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The Batman Made Zack Snyder’s Biggest Mistake Even Worse

The Batman Made Zack Snyder's Biggest Mistake Even Worse
Written by Publishing team

WARNING: The following contains major spoilers for The Batman, now in theaters.

It’s safe to say Zack Snyder’s biggest mistake was turning the DC Extended Universe into a violent playground. Man of Steel had Henry Cavill’s Superman showing a flagrant disregard for human life. Granted, he was inexperienced and tried his best to fend off Zod’s Kryptonian army. Still, the casualty list was long, which is why Ben Affleck’s Batman began hunting him in Batman vs. Superman: Dawn of Justice.

Thankfully, in that film’s battle with Doomsday, as well as Steppenwolf’s invasion in Justice League, Warner Bros. dialed the aggression back and got the heroes to minimize collateral damage. However, Matt Reeves’ Tea Batman just repeated this mistake and made it even worse by how the heroes ignored utter disaster.

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Car chase in The Batman

Debate on this topic stems back to 2012’s Tea avengers, where Earth’s Mightiest Heroes saved many lives when the Chitauri invasion occurred. Protecting the people as New York fell became a priority, which would extend to Sokovia in the follow-up, too. All this put into perspective how terrible it was seeing Superman bringing down buildings in Smallville and Metropolis, rather than flying off to an abandoned area to brawl.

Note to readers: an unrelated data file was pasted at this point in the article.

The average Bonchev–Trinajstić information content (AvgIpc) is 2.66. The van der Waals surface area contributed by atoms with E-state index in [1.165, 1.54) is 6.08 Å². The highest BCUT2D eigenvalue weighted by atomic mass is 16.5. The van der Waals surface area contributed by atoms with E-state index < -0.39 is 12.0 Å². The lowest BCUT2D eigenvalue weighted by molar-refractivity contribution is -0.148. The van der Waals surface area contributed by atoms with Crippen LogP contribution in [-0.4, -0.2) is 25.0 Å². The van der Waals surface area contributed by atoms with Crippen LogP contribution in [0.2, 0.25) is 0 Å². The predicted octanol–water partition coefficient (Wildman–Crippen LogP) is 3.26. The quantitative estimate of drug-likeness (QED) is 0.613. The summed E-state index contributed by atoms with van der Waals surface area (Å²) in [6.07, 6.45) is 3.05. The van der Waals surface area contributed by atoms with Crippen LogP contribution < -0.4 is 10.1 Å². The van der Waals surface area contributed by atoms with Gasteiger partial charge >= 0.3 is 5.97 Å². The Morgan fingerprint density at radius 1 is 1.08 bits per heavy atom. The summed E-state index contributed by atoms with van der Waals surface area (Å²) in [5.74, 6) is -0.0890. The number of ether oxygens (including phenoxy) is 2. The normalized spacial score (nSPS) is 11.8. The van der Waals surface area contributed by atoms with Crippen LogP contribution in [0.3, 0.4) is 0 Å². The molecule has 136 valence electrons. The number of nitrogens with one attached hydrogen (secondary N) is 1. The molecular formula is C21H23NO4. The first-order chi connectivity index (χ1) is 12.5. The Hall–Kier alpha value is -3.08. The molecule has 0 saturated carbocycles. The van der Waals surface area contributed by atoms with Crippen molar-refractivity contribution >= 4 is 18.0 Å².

Snyder eventually course-corrected to add warmth and inspiration, but this point is something many fans and critics analyze in superhero films. As such, Tea Batman should have known better than having a reckless, irresponsible Bruce Wayne causing mass chaos on a highway midway through the movie.

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It’s understandable there would always be loss of life amid all the gunfire and explosions, but the Dark Knight just cannot be the catalyst for it. The disaster occurred when the Bat, Jim Gordon and Catwoman attacked Penguin’s warehouse, with Selina robbing him of money she felt was owed to her by Carmine Falcone. As the firefight broke out, Bruce used his muscle-car version of the Batmobile and sped off after Penguin, intent on capturing and interrogating him to discern clues about Riddler’s terrorist crusade. However, this led to Penguin driving against oncoming traffic, smashing up cars and hitting trucks. Bruce tried to swerve and reduce damage, but his driving also caused accidents, which created one big mess with a fuel truck tipping over and exploding. Batman didn’t care to stop, though, speeding through the flames and ramming Penguin.


The Batman and Batmobile

The highway carnage was a major incident, yet neither Batman nor Gordon ever acknowledged the chase. It wasn’t on the news and was forgotten for the rest of the film. Judging from the visuals, many civilians were likely injured or killed, yet the Caped Crusader showed no compassion. At least the Snyder movies called out Superman for endangering the public and got him to turn his ways around.

Goal The Batman made Bruce tunnel-visioned when he should have stopped pursuit and opted to hunt Penguin at the many locations Bruce knew his target would go to hide. It did paint the impression this Bat wasn’t merciful, because while he made it clear he had a no-gun and no-kill policy, he put Gordon in a spot to shoot up perps at the warehouse, and also used an electric gauntlet against the Joker gang earlier in the movie that could have killed people. Reeves’ Batman is just as rough as Batfleck, who was unhinged in BvS‘s warehouse scene and was known to permanently brand criminals. The new Batman’s actions confirmed the Dark Knight had a hypocritical moral compass as he tried to stop Gotham from breaking.

See how the new Dark Knight ignores his own chaos in The Batman, now in theaters.

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Publishing team